How Long Does Zoloft Stay in Your Body?
Zoloft (sertraline) is a commonly prescribed selective serotonin reuptake inhibitor (SSRI) medication for the regulation of serotonin levels in the brain. Sertraline helps limit the reabsorption of serotonin by the brain’s neurons, and it can alleviate such mental health conditions as:
- Major depressive disorder, or MDD
- Post-traumatic stress disorder, or PTSD
- Panic disorders
- Social anxiety disorders
Many people have experienced positive mental health effects after starting this antidepressant. Due to various complications, however, some individuals choose to stop taking this prescription.
Like any medication, it doesn’t affect everyone the same — especially when weaning off the antidepressant without first considering how long Zoloft stays in your body. Zoloft withdrawal symptoms are possible and can be difficult to manage without the help of an experienced medical detox team.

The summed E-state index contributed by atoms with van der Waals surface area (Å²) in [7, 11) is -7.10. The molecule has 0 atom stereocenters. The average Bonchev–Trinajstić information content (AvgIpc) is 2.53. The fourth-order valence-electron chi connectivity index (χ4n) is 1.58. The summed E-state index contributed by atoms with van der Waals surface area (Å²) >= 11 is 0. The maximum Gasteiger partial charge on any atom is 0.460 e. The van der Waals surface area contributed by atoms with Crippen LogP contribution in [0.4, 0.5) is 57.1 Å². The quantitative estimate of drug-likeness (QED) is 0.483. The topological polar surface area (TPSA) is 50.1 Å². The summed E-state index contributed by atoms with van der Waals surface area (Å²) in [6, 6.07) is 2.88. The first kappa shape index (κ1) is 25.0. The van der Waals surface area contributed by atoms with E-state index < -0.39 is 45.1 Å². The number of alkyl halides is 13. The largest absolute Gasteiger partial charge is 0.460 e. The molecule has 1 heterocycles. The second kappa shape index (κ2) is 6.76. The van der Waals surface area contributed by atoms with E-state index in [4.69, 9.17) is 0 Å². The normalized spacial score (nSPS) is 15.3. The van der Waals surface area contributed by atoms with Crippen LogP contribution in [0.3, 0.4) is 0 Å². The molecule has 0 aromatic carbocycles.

Employed individuals or those searching for work may also wonder if this prescription antidepressant will show up on a drug test. The answer is a little complicated and depends on several factors, such as an individual’s age or weight, as well as the drug’s half-life.
What is Zoloft’s Half-Life?
The half-life of any medication is how long it takes for half of the medication to leave the body.
Zoloft’s half-life is approximately 32-36 hours. So, in that time, half of the sertraline will leave a person’s body, leaving 50% remaining. In another day, the amount remaining decreases to 25%; the next day to 12.5%, and so forth until there’s no trace of Zoloft remaining.
The exact amount of time this takes depends on:
- The dosage taken
- How much has already built up in the body
- The person’s age, weight, and metabolic rate
- Other biological markers
Zoloft also contains a substance known as desmethylsertraline. This metabolite’s half-life is much longer, from 56–120 hours. Traces of it could therefore remain in the patient’s system for a much longer timeframe.
How Long Does Zoloft Stay in Urine, Blood, Saliva, or Hair?